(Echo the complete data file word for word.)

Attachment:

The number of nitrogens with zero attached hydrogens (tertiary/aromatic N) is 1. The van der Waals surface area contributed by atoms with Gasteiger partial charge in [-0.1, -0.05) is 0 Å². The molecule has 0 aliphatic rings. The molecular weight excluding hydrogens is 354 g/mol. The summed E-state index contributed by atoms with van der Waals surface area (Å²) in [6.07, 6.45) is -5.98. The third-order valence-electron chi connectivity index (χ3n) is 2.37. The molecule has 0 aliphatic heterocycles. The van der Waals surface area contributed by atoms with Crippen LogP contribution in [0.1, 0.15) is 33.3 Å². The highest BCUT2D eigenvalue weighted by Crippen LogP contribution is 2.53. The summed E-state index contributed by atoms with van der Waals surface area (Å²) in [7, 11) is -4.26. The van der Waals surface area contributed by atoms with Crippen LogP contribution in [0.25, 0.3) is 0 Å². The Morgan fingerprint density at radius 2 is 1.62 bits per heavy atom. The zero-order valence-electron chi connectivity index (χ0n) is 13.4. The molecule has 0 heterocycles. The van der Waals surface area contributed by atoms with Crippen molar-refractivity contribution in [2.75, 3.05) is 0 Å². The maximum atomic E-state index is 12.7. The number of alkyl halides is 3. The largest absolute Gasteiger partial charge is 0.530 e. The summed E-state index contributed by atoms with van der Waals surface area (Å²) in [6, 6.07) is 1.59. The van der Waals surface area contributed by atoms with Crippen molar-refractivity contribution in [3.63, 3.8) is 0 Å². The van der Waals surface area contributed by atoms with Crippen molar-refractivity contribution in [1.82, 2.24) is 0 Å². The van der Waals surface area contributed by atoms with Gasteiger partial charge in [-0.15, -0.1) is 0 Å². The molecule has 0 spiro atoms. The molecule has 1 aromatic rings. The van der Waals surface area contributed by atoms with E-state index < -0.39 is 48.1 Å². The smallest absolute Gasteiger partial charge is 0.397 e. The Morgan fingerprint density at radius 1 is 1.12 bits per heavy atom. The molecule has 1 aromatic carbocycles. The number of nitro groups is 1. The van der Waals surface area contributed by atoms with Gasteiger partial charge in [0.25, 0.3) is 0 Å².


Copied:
The number of nitrogens with zero attached hydrogens (tertiary/aromatic N) is 1. The van der Waals surface area contributed by atoms with Gasteiger partial charge in [-0.1, -0.05) is 0 Å². The molecule has 0 aliphatic rings. The molecular weight excluding hydrogens is 354 g/mol. The summed E-state index contributed by atoms with van der Waals surface area (Å²) in [6.07, 6.45) is -5.98. The third-order valence-electron chi connectivity index (χ3n) is 2.37. The molecule has 0 aliphatic heterocycles. The van der Waals surface area contributed by atoms with Crippen LogP contribution in [0.1, 0.15) is 33.3 Å². The highest BCUT2D eigenvalue weighted by Crippen LogP contribution is 2.53. The summed E-state index contributed by atoms with van der Waals surface area (Å²) in [7, 11) is -4.26. The van der Waals surface area contributed by atoms with Crippen LogP contribution in [0.25, 0.3) is 0 Å². The Morgan fingerprint density at radius 2 is 1.62 bits per heavy atom. The zero-order valence-electron chi connectivity index (χ0n) is 13.4. The molecule has 0 heterocycles. The van der Waals surface area contributed by atoms with Crippen molar-refractivity contribution in [2.75, 3.05) is 0 Å². The maximum atomic E-state index is 12.7. The number of alkyl halides is 3. The largest absolute Gasteiger partial charge is 0.530 e. The summed E-state index contributed by atoms with van der Waals surface area (Å²) in [6, 6.07) is 1.59. The van der Waals surface area contributed by atoms with Crippen molar-refractivity contribution in [3.63, 3.8) is 0 Å². The van der Waals surface area contributed by atoms with Crippen molar-refractivity contribution in [1.82, 2.24) is 0 Å². The van der Waals surface area contributed by atoms with Gasteiger partial charge in [-0.15, -0.1) is 0 Å². The molecule has 0 spiro atoms. The molecule has 1 aromatic rings. The van der Waals surface area contributed by atoms with E-state index < -0.39 is 48.1 Å². The smallest absolute Gasteiger partial charge is 0.397 e. The Morgan fingerprint density at radius 1 is 1.12 bits per heavy atom. The molecule has 1 aromatic carbocycles. The number of nitro groups is 1. The van der Waals surface area contributed by atoms with Gasteiger partial charge in [0.25, 0.3) is 0 Å².